'Blood sprays out like it's a Tarantino film'

I watched open-chest surgery to make Monroe more realistic, says Neil Pearson
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The Independent Online

I'm in an operating theatre in Wythenshawe Hospital. Soon 70-year-old Malcolm will arrive on a trolley, and a thoracoabdominal aortic aneurysm will be removed from his mid-section. Open-heart surgery aside, the removal of an aortic aneurysm is the most invasive planned procedure a surgeon performs. I'm going to watch.

Usually there are two ways to get into an operating theatre: train for seven years, or be very, very ill. A third way is to hitch a ride as an actor. The medical consultants on Monroe have made some calls, and I will now observe as Dr Mo Baguneid slits Malcolm from breastbone to pelvis, and unclogs him.

A small man with a big presence, Mo has the kind of quiet, amiable confidence you like to see in someone whose job involves cutting you open. I'm talked through the operation, sparing no detail. A squeamishness test. I pass. We head to theatre.

Malcolm is on the operating table, unconscious, anaesthetised by an epidural and chemically paralysed from the waist down to prevent any involuntary convulsions. Anaesthetists conclaved at his head, his body is covered save for a rectangle of flesh running from the bottom of his ribcage to his pelvis. I met Malcolm briefly before he was taken into theatre to wish him all the best. I'm about to see more of him than I've ever seen of anyone in my life.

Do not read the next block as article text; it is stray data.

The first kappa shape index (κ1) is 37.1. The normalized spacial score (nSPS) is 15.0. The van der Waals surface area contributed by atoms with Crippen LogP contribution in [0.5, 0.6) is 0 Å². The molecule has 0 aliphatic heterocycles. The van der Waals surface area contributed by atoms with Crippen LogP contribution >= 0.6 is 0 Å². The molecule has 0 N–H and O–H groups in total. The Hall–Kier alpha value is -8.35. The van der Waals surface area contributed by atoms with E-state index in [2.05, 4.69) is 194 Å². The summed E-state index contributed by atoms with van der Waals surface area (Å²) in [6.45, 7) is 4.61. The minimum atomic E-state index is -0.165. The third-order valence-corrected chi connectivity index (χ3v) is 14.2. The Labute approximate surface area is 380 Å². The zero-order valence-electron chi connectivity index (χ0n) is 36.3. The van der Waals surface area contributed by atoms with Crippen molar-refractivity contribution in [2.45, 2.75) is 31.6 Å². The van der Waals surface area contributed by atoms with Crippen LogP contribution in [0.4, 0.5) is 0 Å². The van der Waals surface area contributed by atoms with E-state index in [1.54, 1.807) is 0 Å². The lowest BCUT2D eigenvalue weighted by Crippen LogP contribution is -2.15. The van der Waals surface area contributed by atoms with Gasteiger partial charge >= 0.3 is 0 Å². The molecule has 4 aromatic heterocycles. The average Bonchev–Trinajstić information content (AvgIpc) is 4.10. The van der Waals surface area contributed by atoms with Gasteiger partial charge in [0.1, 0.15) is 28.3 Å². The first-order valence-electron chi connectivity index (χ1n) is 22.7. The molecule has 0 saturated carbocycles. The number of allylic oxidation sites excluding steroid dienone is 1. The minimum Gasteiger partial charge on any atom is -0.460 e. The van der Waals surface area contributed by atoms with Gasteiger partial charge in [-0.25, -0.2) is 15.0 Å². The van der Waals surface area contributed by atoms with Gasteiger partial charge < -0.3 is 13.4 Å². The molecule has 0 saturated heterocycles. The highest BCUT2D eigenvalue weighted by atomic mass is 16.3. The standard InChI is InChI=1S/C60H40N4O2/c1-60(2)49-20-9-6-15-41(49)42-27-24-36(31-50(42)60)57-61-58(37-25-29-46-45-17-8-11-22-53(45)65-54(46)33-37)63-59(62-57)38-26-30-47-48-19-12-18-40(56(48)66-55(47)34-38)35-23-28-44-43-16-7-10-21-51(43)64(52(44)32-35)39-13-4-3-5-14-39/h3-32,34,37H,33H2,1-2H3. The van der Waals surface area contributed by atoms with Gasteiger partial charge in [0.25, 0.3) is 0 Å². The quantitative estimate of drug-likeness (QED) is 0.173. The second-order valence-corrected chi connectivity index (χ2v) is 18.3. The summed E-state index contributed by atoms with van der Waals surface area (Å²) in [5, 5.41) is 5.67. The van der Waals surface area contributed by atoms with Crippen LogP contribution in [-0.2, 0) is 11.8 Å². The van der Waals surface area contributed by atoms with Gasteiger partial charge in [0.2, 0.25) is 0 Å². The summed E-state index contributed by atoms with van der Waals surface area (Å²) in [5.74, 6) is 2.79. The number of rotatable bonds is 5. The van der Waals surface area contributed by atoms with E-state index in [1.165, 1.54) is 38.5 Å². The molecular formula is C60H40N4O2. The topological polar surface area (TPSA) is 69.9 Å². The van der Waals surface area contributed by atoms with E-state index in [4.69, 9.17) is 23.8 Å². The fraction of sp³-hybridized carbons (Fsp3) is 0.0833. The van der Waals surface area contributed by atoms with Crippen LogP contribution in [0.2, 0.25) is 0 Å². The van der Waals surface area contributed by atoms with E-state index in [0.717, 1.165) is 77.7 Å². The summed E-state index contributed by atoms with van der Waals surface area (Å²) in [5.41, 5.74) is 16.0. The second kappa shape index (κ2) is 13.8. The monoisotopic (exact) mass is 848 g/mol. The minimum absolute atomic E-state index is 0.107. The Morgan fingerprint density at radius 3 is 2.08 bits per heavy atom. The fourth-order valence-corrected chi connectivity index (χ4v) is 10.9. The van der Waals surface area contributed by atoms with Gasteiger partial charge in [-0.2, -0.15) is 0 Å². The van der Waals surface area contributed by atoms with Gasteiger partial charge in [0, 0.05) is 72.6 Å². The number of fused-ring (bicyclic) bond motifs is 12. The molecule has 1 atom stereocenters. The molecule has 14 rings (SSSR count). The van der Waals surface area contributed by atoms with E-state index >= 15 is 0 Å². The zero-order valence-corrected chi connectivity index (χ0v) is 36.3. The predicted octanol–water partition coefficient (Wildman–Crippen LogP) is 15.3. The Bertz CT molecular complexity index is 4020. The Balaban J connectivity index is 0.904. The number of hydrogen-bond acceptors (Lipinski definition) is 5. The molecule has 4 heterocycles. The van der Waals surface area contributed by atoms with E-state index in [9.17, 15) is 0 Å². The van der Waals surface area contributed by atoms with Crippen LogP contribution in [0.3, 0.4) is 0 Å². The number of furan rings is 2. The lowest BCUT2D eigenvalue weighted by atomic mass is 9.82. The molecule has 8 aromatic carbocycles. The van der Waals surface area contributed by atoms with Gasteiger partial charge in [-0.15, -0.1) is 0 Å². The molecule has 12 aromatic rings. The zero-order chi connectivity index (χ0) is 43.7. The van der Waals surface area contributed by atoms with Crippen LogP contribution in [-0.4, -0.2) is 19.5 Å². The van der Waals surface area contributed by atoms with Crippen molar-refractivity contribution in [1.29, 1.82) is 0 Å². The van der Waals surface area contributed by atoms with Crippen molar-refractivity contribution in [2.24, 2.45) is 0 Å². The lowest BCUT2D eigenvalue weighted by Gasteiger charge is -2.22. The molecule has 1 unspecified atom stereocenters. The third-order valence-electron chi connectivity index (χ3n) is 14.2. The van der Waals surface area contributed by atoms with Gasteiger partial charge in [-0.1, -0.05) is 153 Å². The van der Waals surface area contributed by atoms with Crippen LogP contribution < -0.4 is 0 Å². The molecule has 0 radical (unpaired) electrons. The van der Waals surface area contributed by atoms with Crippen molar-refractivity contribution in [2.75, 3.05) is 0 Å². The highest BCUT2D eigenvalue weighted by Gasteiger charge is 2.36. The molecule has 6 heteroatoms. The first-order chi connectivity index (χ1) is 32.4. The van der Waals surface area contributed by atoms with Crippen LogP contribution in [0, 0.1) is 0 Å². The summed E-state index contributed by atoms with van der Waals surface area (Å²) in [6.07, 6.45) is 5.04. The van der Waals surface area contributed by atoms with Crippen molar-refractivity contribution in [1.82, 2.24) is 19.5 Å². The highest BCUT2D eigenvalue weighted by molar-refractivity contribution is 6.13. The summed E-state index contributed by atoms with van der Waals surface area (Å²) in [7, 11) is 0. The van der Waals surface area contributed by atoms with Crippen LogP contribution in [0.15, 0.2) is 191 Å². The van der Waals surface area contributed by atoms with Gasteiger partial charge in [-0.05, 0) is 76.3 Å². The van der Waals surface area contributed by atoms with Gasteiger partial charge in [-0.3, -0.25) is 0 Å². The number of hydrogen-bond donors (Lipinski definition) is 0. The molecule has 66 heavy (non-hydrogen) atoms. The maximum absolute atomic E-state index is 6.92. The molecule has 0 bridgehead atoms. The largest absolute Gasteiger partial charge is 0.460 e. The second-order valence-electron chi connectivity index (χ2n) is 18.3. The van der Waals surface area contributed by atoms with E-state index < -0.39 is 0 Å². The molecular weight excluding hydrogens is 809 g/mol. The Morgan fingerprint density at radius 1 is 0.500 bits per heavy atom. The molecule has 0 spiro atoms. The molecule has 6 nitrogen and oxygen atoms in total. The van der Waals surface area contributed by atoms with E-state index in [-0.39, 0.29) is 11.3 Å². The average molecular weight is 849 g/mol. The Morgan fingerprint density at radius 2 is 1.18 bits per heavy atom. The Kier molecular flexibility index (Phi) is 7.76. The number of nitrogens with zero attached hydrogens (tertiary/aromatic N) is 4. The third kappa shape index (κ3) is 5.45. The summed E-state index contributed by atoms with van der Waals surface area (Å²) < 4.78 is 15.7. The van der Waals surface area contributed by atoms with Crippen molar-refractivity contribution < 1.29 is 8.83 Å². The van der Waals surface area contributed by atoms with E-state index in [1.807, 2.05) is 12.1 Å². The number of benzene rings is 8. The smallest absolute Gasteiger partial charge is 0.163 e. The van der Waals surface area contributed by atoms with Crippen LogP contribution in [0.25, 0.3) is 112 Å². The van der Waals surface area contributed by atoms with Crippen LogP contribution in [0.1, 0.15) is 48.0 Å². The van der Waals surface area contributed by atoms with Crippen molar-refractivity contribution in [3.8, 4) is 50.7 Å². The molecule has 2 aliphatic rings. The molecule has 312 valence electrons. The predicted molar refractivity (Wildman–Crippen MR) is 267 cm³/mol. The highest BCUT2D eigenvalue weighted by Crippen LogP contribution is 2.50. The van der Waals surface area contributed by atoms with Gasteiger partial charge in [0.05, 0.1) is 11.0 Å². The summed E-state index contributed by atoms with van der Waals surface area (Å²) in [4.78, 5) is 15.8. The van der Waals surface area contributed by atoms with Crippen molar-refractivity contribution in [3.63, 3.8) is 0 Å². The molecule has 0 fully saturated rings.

The aorta is the body's primary blood supply, sprouting from the top of the heart before doubling back down to just below the navel, where it forks to carry blood to both legs. An aneurysm is a blockage of the pipe, reducing bloodflow from a fast-flowing river to that of a pram-filled canal. Form a circle with your thumb and third finger: that is the diameter of a healthy aorta. Malcolm's aneurysm is 10 centimetres across. If an aneurysm bursts, you die.

Mo makes the first incision, travelling from the sternum, around the navel, and down as far as the pubis. A laser burns through the fat, the incision becoming a wound; spreaders turn the wound into a cavity. In here, among everything keeping Malcolm alive, is something that is threatening to kill him.

Mo rearranges the intestinal furniture, taking a couple of handfuls of Malcolm's viscera and balancing them daintily on his patient's hip bone. Their displacement uncovers an organ I don't recognise. Black, hefty and throbbing, it looks like a Christmas pudding with a pulse. The aneurysm.

Clamps in place, the aneurysm is slit open. It's the Tarantino moment: thick, black blood splatters all four people around the wound. Mo stretches the incision and scoops out a lifetime's detritus: a gelid, blackened mess which fills a large kidney dish. Then he calls for a spoon, hospital parlance for... well ... a spoon, and uses it to scrape the aortic shell clean of gunk as if he was polishing off one of those little cheesecakes that comes in its own glass pot.

From here, the operation is time-trial embroidery. Ducting is laid through the defunct section of aorta, ends are sewn, seals are checked, blood supply is restored. No complications. It's been beautiful to watch – not an adjective I expected to use today. I'm rather proud of my species.

A couple of weeks later I visited Malcolm in hospital. He was grumpy, homesick and uncommunicative. Fine by me: Malcolm had had his Malcolmness restored to him, and that was what the operation was for.

A few weeks later we filmed the aneurysm sequence for Monroe. Mo had taken four hours. We took six.